The Raveonettes May 6 @ The Troubadour A sold-out show … Oh, “L.A. and all her crazy charms” as the lyrics of the song “Ode to LA” by the noisy indie pop rock duo, the Raveonettes played at the Troubadour. They took over the stage with their electric guitars and two drum sets on each side, which helped give them their boisterous and endearing sound. The semi surf-rock voices from lead singers, Sune Wagner and Sharin Foo, juxtaposed well with the blaring hard guitars. The lights gave this band an eerie and mystical presence with harsh blues and pinks, while during the explosive guitar solos, flashing white lights were prevalent. Together, the band made their tracks stirring with tense noise and soothing vocals. Their lively performance remained constant throughout as the band members had this calm, cool and collected persona. The encore knocked the crowd wild as fans grooved to their hypnotizing set. On this tour, they were celebrating the release of their new album, Raven in the Grave. With more gloomy and dark tracks than before, a few parts of the set were a bit dreary. The duo did seem to work harmoniously with one another giving the crowd the energy and appearance they longed to see. The band kept their electric noises and soft melodies continual, making the stage in Los Angeles into a “place where it’s fun.” —Amanda D’Egidio

Amanda D’Egidio

May 6 @ House of Blues Sunset Strip The House of Blues was in rare form, filled with people of every age and background there to see the lineup. Gearing up for the second night of the Uranium Tour, the House of Blues was taken over by die-hard Black Label Society fans. Many people in the crowd had already seen at least one of the bands playing in the past, and most of them were not out for their first night with Black Label Society. Opening the night perfectly were Anchored, Hourcast and All that Remains. Anchored, hailing from Dallas, Texas are quickly making a name for themselves across the country. The band – made up of vocalist Brandan Narrell, guitarists B.G. Simpson Joel Estes, Josh Franklin on bass and drummer Matty Clark – got the audience energized early on. In a tribute to the week’s news and the troops, the band offered up a well-received AC/DC cover. The atmosphere, while still early in the night, was charged with excitement and tension from the crowd. I have no doubt that Anchored left with more than just a few new and very loyal fans. Continuing their tour into the summer, the band will be traveling across the country in support of Black Label Society. This fall, their behind-the-scenes DVD will be released with footage of the guys on the road, writing and playing their upcoming album. Early in 2012, their second CD will be released, with a tour in support of the new album. If you missed them on this night out in Los Angeles, do not make the same mistake when they are back in town later this year.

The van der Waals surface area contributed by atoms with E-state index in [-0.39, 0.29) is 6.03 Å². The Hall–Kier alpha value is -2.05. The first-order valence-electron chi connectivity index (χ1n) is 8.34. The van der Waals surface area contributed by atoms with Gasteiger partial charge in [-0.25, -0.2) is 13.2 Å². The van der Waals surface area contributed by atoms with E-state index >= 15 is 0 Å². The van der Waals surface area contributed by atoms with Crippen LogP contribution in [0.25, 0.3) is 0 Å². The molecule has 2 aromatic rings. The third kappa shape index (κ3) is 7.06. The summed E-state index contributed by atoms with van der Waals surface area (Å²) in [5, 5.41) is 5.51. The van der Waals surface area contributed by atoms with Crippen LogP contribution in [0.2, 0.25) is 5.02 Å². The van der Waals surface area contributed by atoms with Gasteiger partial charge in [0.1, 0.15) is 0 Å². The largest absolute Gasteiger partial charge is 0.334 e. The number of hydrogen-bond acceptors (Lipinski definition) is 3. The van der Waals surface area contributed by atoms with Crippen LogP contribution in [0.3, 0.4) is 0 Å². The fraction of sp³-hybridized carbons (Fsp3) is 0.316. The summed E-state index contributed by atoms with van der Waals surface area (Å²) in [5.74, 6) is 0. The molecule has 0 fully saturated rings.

Sune Wagner and Sharin Foo of the Raveonettes filled the Troubadour with energy.

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SILVER LAKE JUBILEE May 21-22 in Silver Lake BY TAMEA AGLE THE SECOND ANNUAL SILVER LAKE JUBILEE takes over the streets during the weekend of May 21st and 22nd. While last year’s jubilee was a success, event creator Jack Martinez has big plans for this year’s event and was happy to share some of them with Campus Circle. Local bands, food, drinks, comedy and fun for kids and adults will make for a perfect Silver Lake weekend. The jubilee, has been a major fundraiser for the Los Angeles Arts and Athletics Alliance (LAAAA.) The main focus of the event is to support and raise money for the worthy cause, whose mission is to “promote a lifelong engagement with arts and athletics”; the impact on the community is positive for everyone. “We’ve always had a big eco initiative since we began,” Martinez adds, “One of the first things we did was meet with Leslie VanKeuren Campbell of Sustain LA and just started from there. So, that awareness has been with us from the beginning.” The more than 20 bands who are set to play the festival include Geotic, We Are the World, Crystal Antlers, Lady Danville and Black Flamingo; many more are going to perform on three stages. Coming off of their tour with Dashboard